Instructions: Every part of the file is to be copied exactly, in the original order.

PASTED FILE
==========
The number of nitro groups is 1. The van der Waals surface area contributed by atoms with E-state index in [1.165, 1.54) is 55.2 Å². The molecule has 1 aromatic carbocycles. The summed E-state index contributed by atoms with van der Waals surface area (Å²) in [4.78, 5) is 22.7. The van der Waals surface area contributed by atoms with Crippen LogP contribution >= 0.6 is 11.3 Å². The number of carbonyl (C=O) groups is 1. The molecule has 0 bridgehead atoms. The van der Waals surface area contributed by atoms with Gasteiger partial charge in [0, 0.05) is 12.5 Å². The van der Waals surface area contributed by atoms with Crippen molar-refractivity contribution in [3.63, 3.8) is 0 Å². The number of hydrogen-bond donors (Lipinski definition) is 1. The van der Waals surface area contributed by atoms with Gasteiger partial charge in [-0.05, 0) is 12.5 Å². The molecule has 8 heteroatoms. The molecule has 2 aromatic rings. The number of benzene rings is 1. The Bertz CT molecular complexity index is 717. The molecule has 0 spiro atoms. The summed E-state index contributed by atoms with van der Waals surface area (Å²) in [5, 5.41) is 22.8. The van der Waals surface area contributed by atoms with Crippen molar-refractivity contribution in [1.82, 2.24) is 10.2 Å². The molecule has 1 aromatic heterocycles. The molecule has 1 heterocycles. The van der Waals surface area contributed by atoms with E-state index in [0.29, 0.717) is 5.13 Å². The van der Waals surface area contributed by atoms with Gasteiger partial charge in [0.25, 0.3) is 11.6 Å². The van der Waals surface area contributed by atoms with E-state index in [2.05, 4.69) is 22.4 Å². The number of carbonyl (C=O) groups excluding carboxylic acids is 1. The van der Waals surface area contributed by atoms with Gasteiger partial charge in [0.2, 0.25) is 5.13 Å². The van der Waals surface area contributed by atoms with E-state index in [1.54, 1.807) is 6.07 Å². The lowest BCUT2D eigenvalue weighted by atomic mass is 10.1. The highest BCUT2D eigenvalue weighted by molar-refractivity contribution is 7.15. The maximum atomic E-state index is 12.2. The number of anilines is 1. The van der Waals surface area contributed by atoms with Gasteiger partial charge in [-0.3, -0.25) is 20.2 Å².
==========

The number of nitro groups is 1. The van der Waals surface area contributed by atoms with E-state index in [1.165, 1.54) is 55.2 Å². The molecule has 1 aromatic carbocycles. The summed E-state index contributed by atoms with van der Waals surface area (Å²) in [4.78, 5) is 22.7. The van der Waals surface area contributed by atoms with Crippen LogP contribution >= 0.6 is 11.3 Å². The number of carbonyl (C=O) groups is 1. The molecule has 0 bridgehead atoms. The van der Waals surface area contributed by atoms with Gasteiger partial charge in [0, 0.05) is 12.5 Å². The van der Waals surface area contributed by atoms with Crippen molar-refractivity contribution in [3.63, 3.8) is 0 Å². The number of hydrogen-bond donors (Lipinski definition) is 1. The van der Waals surface area contributed by atoms with Gasteiger partial charge in [-0.05, 0) is 12.5 Å². The molecule has 8 heteroatoms. The molecule has 2 aromatic rings. The number of benzene rings is 1. The Bertz CT molecular complexity index is 717. The molecule has 0 spiro atoms. The summed E-state index contributed by atoms with van der Waals surface area (Å²) in [5, 5.41) is 22.8. The van der Waals surface area contributed by atoms with Crippen molar-refractivity contribution in [1.82, 2.24) is 10.2 Å². The molecule has 1 aromatic heterocycles. The molecule has 1 heterocycles. The van der Waals surface area contributed by atoms with E-state index in [0.29, 0.717) is 5.13 Å². The van der Waals surface area contributed by atoms with Gasteiger partial charge in [0.25, 0.3) is 11.6 Å². The van der Waals surface area contributed by atoms with E-state index in [2.05, 4.69) is 22.4 Å². The number of carbonyl (C=O) groups excluding carboxylic acids is 1. The van der Waals surface area contributed by atoms with Gasteiger partial charge in [0.2, 0.25) is 5.13 Å². The van der Waals surface area contributed by atoms with E-state index in [1.54, 1.807) is 6.07 Å². The lowest BCUT2D eigenvalue weighted by atomic mass is 10.1. The highest BCUT2D eigenvalue weighted by molar-refractivity contribution is 7.15. The maximum atomic E-state index is 12.2. The number of anilines is 1. The van der Waals surface area contributed by atoms with Gasteiger partial charge in [-0.3, -0.25) is 20.2 Å².